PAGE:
Fretless 5 string for a deathcore band?

Discussion in 'Bass Guitar Discussion' started by godfleshfan53, May 15, 2021.

  1. godfleshfan53

    godfleshfan53 SS.org Regular

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    What are your thoughts on using a fretless 5 string bass tuned to F# B E A D playing alongside an 8 string in a deathcore band? To specify, I'm thinking about getting a fretless Harley Benton 5 string or their imitation of a music man stingray.
     
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  2. MaxOfMetal

    MaxOfMetal Likes trem wankery. Super Moderator

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    If you have the ear, go for it.

    Thread needs more Steve DiGiorgio:
     
  3. volatile123

    volatile123 SS.org Regular

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    Go for it. No reason why you can't use a fretless for deathcore.
     
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  4. godfleshfan53

    godfleshfan53 SS.org Regular

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    I asked a friend earlier today and he was against it, saying "Fretless means flatwounds and can’t play aggressively or fast"
     
  5. odibrom

    odibrom .

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    Yes please. We need more fretless instruments in the metal world...


    Tell your friend he's wrong, so so wrong...
     
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  6. Spaced Out Ace

    Spaced Out Ace $$60,000,000,000

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    Show him the DiGiorgio vid above...
     
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  7. volatile123

    volatile123 SS.org Regular

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    Hate to break it to you but your friend isn't right
     
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  8. Hexer

    Hexer Contributor

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    How would flatwound strings keep you from using a fast or aggressive playing style? They're just strings. Also not everyone uses flatwounds on fretless basses.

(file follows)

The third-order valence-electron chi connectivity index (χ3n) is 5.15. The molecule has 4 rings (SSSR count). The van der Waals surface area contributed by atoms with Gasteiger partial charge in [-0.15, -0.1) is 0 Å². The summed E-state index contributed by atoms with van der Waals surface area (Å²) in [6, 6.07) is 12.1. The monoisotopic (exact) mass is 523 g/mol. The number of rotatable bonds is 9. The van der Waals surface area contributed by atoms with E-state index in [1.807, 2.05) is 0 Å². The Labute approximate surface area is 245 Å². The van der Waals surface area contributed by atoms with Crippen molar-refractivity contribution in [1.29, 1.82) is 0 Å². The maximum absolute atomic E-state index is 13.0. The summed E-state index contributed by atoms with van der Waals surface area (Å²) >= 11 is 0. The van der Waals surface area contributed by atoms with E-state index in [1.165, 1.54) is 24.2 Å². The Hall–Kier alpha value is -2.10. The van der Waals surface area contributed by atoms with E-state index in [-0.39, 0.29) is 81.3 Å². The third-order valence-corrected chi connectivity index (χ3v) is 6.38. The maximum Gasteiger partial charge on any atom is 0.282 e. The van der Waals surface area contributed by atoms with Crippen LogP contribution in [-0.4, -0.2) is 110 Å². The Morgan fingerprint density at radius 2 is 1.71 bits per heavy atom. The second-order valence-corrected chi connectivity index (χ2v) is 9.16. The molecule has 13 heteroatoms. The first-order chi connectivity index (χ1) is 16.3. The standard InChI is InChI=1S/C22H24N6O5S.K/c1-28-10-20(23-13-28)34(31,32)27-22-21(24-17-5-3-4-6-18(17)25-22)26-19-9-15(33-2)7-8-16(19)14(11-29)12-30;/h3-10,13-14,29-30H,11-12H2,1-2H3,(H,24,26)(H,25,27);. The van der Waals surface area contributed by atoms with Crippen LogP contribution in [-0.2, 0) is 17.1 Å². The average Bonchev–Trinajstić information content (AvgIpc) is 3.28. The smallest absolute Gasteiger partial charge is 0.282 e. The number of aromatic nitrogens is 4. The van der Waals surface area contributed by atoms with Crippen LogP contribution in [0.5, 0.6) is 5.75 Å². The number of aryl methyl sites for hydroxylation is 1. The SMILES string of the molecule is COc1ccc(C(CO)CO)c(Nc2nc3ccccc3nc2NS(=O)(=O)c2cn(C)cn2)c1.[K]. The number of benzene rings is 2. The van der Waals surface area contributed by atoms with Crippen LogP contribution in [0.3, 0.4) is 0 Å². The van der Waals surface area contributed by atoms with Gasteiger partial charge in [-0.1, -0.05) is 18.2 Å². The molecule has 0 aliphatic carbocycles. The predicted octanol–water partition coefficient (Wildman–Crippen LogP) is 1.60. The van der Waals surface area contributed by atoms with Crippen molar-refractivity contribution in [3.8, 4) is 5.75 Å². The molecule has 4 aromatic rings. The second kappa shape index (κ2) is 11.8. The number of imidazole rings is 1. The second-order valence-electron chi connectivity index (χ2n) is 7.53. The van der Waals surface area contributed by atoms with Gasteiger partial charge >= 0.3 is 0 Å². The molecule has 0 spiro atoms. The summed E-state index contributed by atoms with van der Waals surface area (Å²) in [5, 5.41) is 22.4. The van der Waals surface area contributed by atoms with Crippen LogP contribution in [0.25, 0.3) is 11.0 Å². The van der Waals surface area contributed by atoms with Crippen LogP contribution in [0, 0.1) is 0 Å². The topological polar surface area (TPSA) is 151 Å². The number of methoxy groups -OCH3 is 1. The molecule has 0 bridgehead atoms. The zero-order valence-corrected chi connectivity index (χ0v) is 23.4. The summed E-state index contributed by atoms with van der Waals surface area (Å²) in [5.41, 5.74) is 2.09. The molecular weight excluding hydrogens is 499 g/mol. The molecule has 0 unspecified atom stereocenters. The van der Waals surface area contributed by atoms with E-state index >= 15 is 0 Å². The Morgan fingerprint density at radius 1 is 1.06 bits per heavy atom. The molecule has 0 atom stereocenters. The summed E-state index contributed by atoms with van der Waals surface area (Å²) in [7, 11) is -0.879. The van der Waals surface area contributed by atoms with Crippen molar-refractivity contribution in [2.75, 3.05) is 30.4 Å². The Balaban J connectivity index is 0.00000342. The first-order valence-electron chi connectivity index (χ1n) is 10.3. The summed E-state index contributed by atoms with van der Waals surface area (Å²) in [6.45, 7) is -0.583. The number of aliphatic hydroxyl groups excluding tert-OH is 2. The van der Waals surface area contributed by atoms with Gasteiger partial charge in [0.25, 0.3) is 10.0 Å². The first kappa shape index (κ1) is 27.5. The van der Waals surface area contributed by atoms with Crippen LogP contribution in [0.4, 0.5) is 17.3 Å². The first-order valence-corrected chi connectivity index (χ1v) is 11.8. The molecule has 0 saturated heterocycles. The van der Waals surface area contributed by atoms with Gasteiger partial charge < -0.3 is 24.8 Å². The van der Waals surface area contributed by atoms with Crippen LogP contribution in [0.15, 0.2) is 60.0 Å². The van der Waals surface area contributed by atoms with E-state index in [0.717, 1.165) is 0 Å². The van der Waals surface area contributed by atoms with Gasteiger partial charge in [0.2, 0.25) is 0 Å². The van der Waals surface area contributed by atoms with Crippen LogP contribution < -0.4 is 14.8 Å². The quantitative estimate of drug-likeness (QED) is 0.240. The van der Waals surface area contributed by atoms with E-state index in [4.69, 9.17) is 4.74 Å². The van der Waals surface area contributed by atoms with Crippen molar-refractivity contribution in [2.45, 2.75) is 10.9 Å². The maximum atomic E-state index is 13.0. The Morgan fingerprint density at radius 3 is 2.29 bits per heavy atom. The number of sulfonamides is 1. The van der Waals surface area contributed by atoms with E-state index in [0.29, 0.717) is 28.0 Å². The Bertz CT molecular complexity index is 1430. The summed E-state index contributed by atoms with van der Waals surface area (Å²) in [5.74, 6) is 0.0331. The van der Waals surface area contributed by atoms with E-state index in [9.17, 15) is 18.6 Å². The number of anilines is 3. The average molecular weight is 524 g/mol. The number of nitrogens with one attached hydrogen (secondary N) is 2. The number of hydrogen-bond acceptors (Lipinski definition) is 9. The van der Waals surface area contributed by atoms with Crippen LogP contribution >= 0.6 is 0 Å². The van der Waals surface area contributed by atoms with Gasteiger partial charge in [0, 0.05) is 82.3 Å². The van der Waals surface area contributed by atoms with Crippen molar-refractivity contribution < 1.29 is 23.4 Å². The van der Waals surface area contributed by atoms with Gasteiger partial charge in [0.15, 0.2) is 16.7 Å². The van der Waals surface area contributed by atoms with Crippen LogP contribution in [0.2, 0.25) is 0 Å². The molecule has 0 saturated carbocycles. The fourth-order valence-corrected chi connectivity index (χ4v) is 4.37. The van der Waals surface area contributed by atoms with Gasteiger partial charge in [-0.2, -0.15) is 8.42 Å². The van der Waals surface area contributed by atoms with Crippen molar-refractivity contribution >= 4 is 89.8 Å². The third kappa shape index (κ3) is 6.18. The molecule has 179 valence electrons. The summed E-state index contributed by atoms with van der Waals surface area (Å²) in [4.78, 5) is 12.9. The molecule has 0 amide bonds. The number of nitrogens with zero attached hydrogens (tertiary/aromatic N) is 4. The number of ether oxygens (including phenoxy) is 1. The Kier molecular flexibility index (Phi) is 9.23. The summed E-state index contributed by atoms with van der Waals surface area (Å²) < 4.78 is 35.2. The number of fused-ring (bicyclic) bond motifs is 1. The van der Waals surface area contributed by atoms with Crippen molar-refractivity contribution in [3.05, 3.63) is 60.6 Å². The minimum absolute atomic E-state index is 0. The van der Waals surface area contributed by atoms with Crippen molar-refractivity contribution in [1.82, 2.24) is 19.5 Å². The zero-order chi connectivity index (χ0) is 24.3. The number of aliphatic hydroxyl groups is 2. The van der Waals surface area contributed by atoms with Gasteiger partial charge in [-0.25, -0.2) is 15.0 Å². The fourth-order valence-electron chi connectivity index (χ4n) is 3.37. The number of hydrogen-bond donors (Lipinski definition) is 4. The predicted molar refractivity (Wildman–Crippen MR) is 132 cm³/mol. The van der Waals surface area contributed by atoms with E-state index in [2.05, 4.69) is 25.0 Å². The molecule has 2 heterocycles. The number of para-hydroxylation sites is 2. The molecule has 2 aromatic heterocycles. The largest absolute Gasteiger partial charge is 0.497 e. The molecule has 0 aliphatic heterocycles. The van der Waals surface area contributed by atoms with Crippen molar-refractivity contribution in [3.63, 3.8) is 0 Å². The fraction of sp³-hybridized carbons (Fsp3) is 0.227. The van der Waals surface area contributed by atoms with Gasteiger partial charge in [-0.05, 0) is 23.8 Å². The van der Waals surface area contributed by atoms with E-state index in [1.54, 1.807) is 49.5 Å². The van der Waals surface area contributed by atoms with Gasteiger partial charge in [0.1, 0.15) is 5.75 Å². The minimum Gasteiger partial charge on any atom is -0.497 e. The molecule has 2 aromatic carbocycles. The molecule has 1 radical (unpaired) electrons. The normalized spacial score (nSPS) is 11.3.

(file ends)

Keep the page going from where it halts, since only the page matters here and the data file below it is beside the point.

Steve DiGiorgio is a great example of aggressive fretless bass in death- and thrashmetal.
    Steve Harris is a great example of fast and aggressive playing style on flatwounds (not fretless though)
     
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  9. Beheroth

    Beheroth SS.org Regular

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    Yes you can use a fretless bass in any style, however tuned to F# ... not sure about that one chief, i'm guessing it's gonna be mud city.
    Maybe if you're looking for that sub bass kick "BOOM" effect ...
    As for the flatwounds, yes they do sound less aggressive but do not affect the playing style.
     
  10. Brutal08

    Brutal08 SS.org Regular

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    Talk about this to Olivier Pinard in Cryptopsy Akurion and Cattle Decap. He plays in Akurion with a fretless and way to much gain sounds awesome
     
  11. Mwoit

    Mwoit SS.org Regular

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    Fretless works well in metal, but I find you have to work a bit harder to cut through the aggressive guitars. I switched to roundwound strings which has helped a lot with attack and brightness to cut in the mix, and using a Sansamp or Darkglass to give it that OD kick helps. Not saying it's not doable, but I remember dying between two guitarists during rehearsal as I struggled to get through in the mix!
     
  12. wheresthefbomb